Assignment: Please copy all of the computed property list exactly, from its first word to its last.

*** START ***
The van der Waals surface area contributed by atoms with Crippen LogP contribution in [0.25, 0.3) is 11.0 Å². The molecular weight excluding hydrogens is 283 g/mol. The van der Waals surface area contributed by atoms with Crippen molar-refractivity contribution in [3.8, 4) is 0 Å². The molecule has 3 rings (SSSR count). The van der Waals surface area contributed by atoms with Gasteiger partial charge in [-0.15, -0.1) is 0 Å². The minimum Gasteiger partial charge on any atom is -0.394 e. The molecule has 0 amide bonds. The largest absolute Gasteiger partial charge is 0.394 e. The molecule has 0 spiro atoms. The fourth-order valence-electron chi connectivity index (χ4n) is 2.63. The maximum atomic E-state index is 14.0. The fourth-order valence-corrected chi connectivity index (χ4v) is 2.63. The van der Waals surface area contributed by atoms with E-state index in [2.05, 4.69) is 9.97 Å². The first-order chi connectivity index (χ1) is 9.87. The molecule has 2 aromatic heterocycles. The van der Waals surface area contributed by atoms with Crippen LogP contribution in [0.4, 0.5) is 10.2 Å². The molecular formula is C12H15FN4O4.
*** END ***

The van der Waals surface area contributed by atoms with Crippen LogP contribution in [0.25, 0.3) is 11.0 Å². The molecular weight excluding hydrogens is 283 g/mol. The van der Waals surface area contributed by atoms with Crippen molar-refractivity contribution in [3.8, 4) is 0 Å². The molecule has 3 rings (SSSR count). The van der Waals surface area contributed by atoms with Gasteiger partial charge in [-0.15, -0.1) is 0 Å². The minimum Gasteiger partial charge on any atom is -0.394 e. The molecule has 0 amide bonds. The largest absolute Gasteiger partial charge is 0.394 e. The molecule has 0 spiro atoms. The fourth-order valence-electron chi connectivity index (χ4n) is 2.63. The maximum atomic E-state index is 14.0. The fourth-order valence-corrected chi connectivity index (χ4v) is 2.63. The van der Waals surface area contributed by atoms with E-state index in [2.05, 4.69) is 9.97 Å². The first-order chi connectivity index (χ1) is 9.87. The molecule has 2 aromatic heterocycles. The van der Waals surface area contributed by atoms with Crippen LogP contribution in [0.4, 0.5) is 10.2 Å². The molecular formula is C12H15FN4O4.